• Use plain language in all communication – with other staff and with clients
  • Not use acronyms
  • Explain medical and other technical terminology
  • Check that information has been understood by your clients
  • Work with a professional interpreter when your clients have low English proficiency
  • Politely point out when your colleagues use jargon
@NHS Twitter account gives patients the chance to tell their stories

An idea from the UK: Their National Health Service (NHS) official Twitter account, @NHS, has launched to lift the lid on the NHS through the voices of the people on its frontline.

A UK first, @NHS will see a different NHS patient or member of its 1.3 million staff become curator each week over a three month pilot and report first hand their experiences of the health service.

Jane Cummings, Chief Nursing Officer for England, said: “This is a fantastic opportunity for our much valued patients and NHS staff to hold a magnifying glass up to the system, so we can learn from their experiences, as we continue with our ambition to improve the way that care is delivered.”

Could this be an idea for @NSWHealth?

Action for more palliative care doctors and nurses

"Please end the shortage of palliative care by funding 10 additional specialist palliative doctors, 129 palliative care nurses, and culturally appropriate palliative care for Aboriginal people."

This is the pledge the 'I care for palliative care' campaign, run by the Cancer Council NSW and CanAct, asks you to sign.

The campaign aims to put pressure on the NSW Health Minister to ensure that every person with a life-limiting illness who needs specialist palliative care has access to it, when they need it, wherever they live in NSW.

Currently, many patients are unable to access the specialist palliative care that they need. NSW has fewer than the recommended number of palliative physicians, and we have a lower ratio of palliative nurses relative to most other states. Also, Aboriginal people don’t have specialist palliative care services that fit with their culture and beliefs.

Sign the pledge
More campaign information

Patient involvement in medical education: 'educating-in' patient centredness

The International Alliance of Patients' Organizations ran a workshop titled, “How can I help you to take care of me?” in October. It looked at the contributions and responsibilities of patients in the field of medical education. 

This article lists examples how patient organisations can involve themselves in curriculum development and delivery, student assessment, quality assurance and governance issues.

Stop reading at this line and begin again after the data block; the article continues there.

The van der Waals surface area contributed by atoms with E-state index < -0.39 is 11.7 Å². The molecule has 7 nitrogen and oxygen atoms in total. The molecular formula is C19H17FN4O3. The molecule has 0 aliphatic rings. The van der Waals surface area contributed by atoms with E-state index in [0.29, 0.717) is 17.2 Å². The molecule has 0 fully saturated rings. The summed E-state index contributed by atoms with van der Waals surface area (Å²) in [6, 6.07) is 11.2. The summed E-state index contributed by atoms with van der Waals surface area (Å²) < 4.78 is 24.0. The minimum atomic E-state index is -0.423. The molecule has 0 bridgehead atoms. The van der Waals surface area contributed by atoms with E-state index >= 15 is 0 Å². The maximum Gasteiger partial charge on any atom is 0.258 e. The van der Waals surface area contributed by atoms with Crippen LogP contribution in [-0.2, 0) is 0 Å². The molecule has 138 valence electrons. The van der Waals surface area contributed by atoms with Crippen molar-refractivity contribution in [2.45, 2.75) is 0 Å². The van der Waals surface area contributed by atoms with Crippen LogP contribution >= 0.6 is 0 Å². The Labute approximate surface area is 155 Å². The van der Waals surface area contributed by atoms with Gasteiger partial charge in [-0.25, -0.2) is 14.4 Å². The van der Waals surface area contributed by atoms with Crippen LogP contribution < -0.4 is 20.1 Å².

Individual patients can contribute through the ‘patient voice and story’, teach clinical and communications skills, and co-teach with members of ‘educating-in’ the knowledge, skills, attitudes, values and beliefs needed in the physicians of the future. Read full article
Applications open for the NSW Medical Device Commercialisation Training Program
NSW Health today announced Sydney-based technology incubator, ATP Innovations, will deliver the Medical Device Commercialisation Training Program (MDCTP) after it won a competitive tender.
The program develops the commercialisation and business skills of innovators of novel medical devices, to keep research talent in NSW and ultimately deliver better health and economic outcomes. Now in its third year, the MDCTP will be delivered for the next four years by ATP Innovations, in partnership with the Office for Health and Medical Research (OHMR).

Key dates
Applications close – 28 November, 2016
Shortlist interviews – week of 5 December, 2016
CORE course starts – 1 February, 2017
CORE course finishes – 17 April, 2017
Showcase event – May 2017
For information about course eligibility and content, please visit the ATP Innovations’ website.

One more program information sessions will be held on 14 November at ATP Innovations. For more details and to apply please go to:
How the net connects rural Australians with mental health support

How do you reach people in rural and regional areas who are dealing with mental illness when there aren't any professionals in their town?

ABC's Michael Collett describes some of the ways technology can help overcome this challenge — and some of the ways regional Australians are still missing out.

Read article

Step in the right direction on private health costs

The Consumers Health Forum (CHF) have a representative on the Private Health Ministerial Advisory Committee. They say the October announcement of cuts to the costs of some medical devices is a welcome first step towards containing costs of private health insurance.

“Consumers consistently tell us that they think that private health insurance as it currently operates is poor value, with high premiums and in many cases high out of pocket expenses. Many are voting with their feet and leaving or downgrading their cover. It is welcome that the Government has recognised this and initiated a reform agenda to make private health insurance affordable and better value for individuals and to deliver better outcomes for the health system as a whole.” says Leanne Wells, CEO of Consumers Health Forum.

Read full media release

Have your say

Wanted: Consumer Representative for Community Health Advisory Committee

The Bureau of Health Information (BHI) is looking for a Consumer Representative to join their Community Health Advisory Committee (CHAC). BHI is developing a survey to collect the experiences of patients who are using community health services in NSW.